“Fans of Chris Ware will long to own Monograph, a retrospective of the life and career of the creator of Jimmy Corrigan so luxuriantly huge, it’s almost impossible to lift.”
Featured in The Guardian’s Best Graphic Novels of 2017.
Chris Ware’s Monograph is a galvanizing retrospective of his exceptional work as a comic artist. Ware is one of the renowned cartoonists in today’s date, and the opulent Monograph provides all the substantiation that one needs to extrapolate this fact.
Monograph is a biography disguised as a bountifully-exemplified fine art retrospective. Despite having many stunning reproductions, this book is an honest and heartfelt confession about the crafts Ware created and the life he lived.
The content features original drawings in blue pencil along with their final colored versions, alongside an assemblage of wooden paintings, figurines, and mixed-media mechanical carvings.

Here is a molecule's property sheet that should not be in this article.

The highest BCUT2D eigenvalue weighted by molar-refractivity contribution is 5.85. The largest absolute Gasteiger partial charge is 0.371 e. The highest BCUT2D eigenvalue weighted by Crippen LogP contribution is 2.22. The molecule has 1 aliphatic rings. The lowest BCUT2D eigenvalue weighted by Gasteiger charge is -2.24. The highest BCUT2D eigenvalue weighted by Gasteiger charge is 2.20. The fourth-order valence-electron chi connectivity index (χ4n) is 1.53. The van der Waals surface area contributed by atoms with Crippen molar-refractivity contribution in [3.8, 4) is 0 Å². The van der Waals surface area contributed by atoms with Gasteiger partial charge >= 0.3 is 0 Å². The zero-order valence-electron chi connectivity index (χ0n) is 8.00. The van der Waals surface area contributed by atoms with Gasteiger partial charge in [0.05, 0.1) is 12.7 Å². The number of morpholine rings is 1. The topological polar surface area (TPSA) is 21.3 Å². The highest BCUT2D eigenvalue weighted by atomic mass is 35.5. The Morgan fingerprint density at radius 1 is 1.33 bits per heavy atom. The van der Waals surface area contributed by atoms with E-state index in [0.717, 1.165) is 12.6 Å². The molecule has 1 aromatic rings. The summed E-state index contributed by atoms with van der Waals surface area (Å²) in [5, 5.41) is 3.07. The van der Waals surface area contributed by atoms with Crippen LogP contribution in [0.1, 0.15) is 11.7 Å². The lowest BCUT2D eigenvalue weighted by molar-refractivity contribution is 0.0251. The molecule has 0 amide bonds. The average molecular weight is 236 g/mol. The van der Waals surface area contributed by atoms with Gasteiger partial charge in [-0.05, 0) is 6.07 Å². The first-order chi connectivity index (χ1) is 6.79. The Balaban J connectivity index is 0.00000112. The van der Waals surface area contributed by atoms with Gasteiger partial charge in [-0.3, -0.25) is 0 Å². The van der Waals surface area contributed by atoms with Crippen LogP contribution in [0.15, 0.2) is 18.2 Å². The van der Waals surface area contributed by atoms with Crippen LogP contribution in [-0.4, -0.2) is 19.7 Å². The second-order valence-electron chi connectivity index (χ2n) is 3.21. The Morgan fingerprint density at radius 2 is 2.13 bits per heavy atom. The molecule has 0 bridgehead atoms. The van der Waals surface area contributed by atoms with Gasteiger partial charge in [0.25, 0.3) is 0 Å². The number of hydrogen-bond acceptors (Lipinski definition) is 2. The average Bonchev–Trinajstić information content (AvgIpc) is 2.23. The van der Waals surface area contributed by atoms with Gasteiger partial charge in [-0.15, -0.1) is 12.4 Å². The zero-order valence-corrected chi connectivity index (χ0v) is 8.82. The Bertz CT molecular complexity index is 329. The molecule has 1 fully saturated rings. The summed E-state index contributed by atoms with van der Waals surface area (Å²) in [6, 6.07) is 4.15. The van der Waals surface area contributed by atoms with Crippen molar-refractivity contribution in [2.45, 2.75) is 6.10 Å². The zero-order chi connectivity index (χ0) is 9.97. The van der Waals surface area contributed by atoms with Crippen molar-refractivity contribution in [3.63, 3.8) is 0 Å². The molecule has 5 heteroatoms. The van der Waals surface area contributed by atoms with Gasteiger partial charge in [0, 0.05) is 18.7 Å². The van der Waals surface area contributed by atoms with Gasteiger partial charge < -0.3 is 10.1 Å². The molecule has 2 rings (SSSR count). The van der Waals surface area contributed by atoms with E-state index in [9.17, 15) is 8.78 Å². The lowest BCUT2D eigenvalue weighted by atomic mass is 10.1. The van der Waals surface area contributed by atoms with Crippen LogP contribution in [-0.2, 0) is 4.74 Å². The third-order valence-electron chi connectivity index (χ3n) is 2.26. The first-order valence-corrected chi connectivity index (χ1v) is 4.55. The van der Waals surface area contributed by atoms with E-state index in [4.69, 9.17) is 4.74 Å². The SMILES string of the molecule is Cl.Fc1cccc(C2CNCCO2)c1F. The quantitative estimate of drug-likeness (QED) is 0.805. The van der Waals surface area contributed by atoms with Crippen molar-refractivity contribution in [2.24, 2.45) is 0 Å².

Ware has a unique, and at times, a flummox way of looking at the world. He is seemingly never obligated by traditional dimensions of books or comics. His art has been released in various comic boxes, figure form, and sizes. The creativity of Ware’s work doesn’t limit only till his graphic style and subject matter, but also extends to its presentation.
Ware’s style assimilates the momentary form with the emotions and confusions of his worlds and characters alongside impossibly precise and intricate drawings that range from robot blueprints to the character studies. He can use his conscientious art skills to impart the disarray of life that works so well.
The best part in experiencing any book by Ware is the fact that once you start looking closer, you’ll find yourself exploring and digging even deeper.
Monograph is a critical resource, which is jaw-droppingly gorgeous and at the same time, filled with phenomenal explanations and interpretations of the artist’s medium and work.